While many issues were discussed, the main theme of the summit was the importance of women’s leadership, especially in combating climate change. Women in leadership roles were essential in creating the Paris Agreement, which includes a soon-to-be implemented Gender Action Plan that will ensure greater female participation in climate negotiations. But the greatest takeaway from the discussions was the importance of advocating for equal gender representation in leadership roles, whether it be in politics, business, or at the local level.

At the end of the summit the general feeling among the women involved was one of inspiration and empowerment. Tina Birmpili, the head of the United Nations Ozone Secretariat, was one of the women who participated. At the end of the experience she felt especially motivated to continue pushing for change.

“We need more women, not only in policymaking and environmental science but also in engineering and technological innovation,” said Birmpili. “Let the disproportionate effect climate change has on women, and the deeper understanding they consequently acquire day by day, be the driving force to catapult them to all positions they deserve to have in the fight against climate change.”

Learn more about UN Environment’s work on climate change and gender.

Climate change author still hopeful for future of planet #auspol #qldpol #StopAdani

Climate change author still hopeful for future of planet

By JEFF DEZORT Newton County Times May 17, 2018

Jeff Dezort/Staff

Acting Buffalo National River Superintendent Laura Miller (left) and Jack Stewart of Jasper were on hand when Dr. Terry L. Root, PhD, professor emerita at Stanford University’s Woods Institute for the Environment, recently spoke to a group in Harrison about climate change.

A renown scientist studying effects of climate change says she still has hope that many species of birds and other animals will escape extinction brought on by rising world-wide temperatures.

Terry L. Root, PhD, professor emerita of Stanford University’s Woods Institute for the Environment, was a lead author of assessment reports in the Intergovernmental Panel on Climate Change which earned her a share of the Nobel Peace Prize in 2007 with Vice President Al Gore.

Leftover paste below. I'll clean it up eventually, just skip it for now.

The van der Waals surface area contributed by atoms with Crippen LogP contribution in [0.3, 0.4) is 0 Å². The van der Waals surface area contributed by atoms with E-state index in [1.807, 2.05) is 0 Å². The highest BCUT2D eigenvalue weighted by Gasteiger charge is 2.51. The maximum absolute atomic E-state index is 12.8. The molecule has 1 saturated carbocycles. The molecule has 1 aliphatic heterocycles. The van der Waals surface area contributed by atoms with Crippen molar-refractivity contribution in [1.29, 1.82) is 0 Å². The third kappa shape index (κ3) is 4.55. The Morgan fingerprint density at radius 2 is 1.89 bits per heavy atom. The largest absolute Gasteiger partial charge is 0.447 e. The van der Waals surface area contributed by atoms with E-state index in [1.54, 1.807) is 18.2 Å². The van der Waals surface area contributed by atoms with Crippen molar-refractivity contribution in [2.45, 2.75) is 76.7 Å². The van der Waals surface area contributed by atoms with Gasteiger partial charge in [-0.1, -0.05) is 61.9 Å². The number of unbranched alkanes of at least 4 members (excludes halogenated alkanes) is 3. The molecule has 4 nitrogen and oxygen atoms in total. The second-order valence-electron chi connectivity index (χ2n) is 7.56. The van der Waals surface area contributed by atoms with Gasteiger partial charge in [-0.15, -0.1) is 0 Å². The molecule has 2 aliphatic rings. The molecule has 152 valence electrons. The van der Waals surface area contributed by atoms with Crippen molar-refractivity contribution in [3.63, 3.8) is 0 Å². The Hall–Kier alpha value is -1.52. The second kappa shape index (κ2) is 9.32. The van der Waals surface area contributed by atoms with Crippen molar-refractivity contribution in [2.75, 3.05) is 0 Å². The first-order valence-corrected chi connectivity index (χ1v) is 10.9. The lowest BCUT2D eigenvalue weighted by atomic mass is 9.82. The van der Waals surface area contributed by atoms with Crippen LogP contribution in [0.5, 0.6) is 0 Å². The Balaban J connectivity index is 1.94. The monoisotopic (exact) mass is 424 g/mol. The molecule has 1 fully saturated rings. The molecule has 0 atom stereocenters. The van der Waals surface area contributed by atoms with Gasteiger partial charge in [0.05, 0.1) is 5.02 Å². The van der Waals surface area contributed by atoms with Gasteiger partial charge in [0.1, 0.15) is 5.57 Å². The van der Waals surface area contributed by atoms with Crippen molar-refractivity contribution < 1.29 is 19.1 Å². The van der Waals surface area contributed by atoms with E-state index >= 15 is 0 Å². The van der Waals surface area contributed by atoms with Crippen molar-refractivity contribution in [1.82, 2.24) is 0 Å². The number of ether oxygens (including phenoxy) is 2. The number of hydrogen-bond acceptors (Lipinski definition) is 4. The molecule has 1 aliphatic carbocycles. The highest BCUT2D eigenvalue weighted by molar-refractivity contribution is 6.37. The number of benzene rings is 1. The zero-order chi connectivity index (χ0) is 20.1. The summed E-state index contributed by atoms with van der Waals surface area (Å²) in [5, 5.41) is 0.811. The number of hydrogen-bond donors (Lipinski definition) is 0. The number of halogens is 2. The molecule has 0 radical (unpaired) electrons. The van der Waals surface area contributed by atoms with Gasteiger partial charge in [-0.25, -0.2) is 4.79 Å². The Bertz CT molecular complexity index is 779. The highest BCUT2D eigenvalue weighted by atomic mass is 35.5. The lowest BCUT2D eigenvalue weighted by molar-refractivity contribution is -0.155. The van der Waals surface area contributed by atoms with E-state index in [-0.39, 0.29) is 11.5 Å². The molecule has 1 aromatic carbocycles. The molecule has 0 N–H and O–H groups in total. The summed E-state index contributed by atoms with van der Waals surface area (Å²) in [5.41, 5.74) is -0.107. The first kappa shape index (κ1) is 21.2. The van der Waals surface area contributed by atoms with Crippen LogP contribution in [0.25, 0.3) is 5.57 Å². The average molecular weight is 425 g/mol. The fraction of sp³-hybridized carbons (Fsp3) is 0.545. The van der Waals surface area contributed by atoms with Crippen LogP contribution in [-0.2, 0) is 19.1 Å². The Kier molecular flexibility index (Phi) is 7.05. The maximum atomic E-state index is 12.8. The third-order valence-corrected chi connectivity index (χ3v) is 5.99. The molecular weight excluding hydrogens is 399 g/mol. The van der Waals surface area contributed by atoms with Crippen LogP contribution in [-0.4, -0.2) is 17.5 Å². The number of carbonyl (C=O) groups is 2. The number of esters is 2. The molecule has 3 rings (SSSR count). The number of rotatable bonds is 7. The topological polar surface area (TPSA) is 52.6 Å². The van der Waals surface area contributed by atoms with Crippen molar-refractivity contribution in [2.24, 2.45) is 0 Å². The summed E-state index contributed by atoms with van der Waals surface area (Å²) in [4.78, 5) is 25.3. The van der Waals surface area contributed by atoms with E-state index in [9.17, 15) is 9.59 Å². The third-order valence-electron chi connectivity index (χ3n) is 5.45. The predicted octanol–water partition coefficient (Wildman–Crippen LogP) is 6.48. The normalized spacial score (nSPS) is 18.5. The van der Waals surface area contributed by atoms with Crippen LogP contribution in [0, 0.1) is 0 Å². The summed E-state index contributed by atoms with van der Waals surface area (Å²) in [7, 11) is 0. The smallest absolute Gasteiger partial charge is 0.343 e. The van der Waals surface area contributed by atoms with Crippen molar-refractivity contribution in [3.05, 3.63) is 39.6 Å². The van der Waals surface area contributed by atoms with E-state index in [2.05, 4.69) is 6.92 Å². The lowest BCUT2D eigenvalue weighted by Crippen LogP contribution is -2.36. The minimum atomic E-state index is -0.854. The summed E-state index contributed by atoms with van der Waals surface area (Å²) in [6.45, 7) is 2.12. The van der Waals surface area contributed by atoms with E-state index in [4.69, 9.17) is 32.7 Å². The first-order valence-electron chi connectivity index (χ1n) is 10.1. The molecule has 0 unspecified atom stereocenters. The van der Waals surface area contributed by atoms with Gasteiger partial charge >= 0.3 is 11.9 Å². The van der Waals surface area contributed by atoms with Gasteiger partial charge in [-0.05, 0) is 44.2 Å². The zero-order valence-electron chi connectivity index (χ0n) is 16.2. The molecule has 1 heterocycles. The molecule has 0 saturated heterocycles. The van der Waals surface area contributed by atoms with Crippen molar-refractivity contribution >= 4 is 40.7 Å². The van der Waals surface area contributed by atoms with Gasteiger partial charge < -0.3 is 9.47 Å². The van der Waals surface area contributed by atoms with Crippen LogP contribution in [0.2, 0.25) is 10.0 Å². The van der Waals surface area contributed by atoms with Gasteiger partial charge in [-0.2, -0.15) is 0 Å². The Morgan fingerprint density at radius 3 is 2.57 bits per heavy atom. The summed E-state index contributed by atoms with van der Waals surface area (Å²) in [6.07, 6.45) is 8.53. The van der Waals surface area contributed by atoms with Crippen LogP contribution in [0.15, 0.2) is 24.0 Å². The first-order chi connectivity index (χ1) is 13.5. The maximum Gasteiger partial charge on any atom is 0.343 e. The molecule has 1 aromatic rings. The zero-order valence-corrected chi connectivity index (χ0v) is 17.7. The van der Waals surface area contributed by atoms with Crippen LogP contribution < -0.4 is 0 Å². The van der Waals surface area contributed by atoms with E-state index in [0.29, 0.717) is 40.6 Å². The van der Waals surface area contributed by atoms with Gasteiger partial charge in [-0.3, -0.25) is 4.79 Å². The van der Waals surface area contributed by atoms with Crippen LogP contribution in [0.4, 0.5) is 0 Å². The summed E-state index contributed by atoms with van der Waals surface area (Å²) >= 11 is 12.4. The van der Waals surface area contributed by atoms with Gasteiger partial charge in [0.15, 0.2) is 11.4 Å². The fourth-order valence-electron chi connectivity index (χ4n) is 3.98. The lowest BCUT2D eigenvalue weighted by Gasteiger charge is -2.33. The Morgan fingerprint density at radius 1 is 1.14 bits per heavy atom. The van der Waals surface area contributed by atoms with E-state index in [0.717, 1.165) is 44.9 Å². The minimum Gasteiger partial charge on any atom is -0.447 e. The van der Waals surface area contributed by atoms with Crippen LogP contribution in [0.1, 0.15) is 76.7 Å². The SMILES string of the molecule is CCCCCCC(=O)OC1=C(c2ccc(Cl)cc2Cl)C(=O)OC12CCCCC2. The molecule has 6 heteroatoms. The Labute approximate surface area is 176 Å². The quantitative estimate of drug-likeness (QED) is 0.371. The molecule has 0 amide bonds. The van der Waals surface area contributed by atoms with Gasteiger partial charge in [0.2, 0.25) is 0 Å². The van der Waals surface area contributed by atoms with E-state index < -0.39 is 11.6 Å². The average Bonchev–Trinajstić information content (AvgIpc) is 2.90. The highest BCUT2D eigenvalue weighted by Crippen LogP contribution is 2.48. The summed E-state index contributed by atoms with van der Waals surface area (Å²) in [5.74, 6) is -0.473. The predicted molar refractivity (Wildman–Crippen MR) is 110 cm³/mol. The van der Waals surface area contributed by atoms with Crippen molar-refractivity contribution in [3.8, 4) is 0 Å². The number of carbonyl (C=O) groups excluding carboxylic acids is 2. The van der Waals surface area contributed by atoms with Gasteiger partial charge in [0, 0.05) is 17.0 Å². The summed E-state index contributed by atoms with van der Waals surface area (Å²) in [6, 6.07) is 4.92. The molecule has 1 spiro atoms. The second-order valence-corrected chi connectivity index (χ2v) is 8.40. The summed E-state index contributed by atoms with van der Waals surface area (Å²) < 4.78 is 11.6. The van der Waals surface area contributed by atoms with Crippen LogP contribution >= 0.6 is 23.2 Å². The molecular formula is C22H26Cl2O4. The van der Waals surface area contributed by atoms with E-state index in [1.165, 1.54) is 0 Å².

The Earth is a fragile planet.

We have to take care of it, but time is running short.

That was Root’s message to a group of people including National Park Service personnel attending an hour-long presentation last week at the Buffalo National River Headquarters in Harrison.

Root is acquainted with Jack Stewart of Jasper, a conservationist who has worked with her on the National Audubon Society’s Board of Directors. Stewart is also a member of the Buffalo National River Partners and made arrangements for Root’s visit.

Temperature studies spanning from the 1800s to the present were used by Root to plot global surface temperature changes well into the future. Temperatures will gradually be nudged higher and higher due to greater concentrations of carbon dioxide released into the atmosphere causing the greenhouse effect, her studies show.

In 1975, data strongly indicated that one species is causing climate change. Humans are affecting the temperature of the oceans and the atmosphere, she said.

The overall size of the oceans and atmosphere are very small, she showed in one of the graphics.

There are four different “story lines” for global warming in the future. The first proposes what would happen if there are no changes — it’s business as usual. Atmospheric greenhouse gas concentrations will increase from 400 to more than 1,200 parts per million.

Two other story lines show the effects of influences brought on with some types of international cooperation to limit these emissions. Concentrations would increase but only to 400 to 700 parts per million. The fourth scenario shows what would happen if greenhouse gas emissions were suddenly ended. Concentrations would drop, so you would think.

But carbon dioxide remains in the atmosphere a long time. Root said 25 percent of the carbon dioxide released today will still be in the atmosphere 50 years from now. And 25 percent of that carbon dioxide will still be in the atmosphere 100 years from now. So even without adding more carbon dioxide its concentration will not disappear entirely.

“What we are doing today is affecting our great-great-great-great-grandchildren. That just really bothers me,” Root said.

Technological advances won’t help. At least not short term. The only things today that remove carbon dioxide from the atmosphere are trees, she said.

Press link for more: Harrison Daily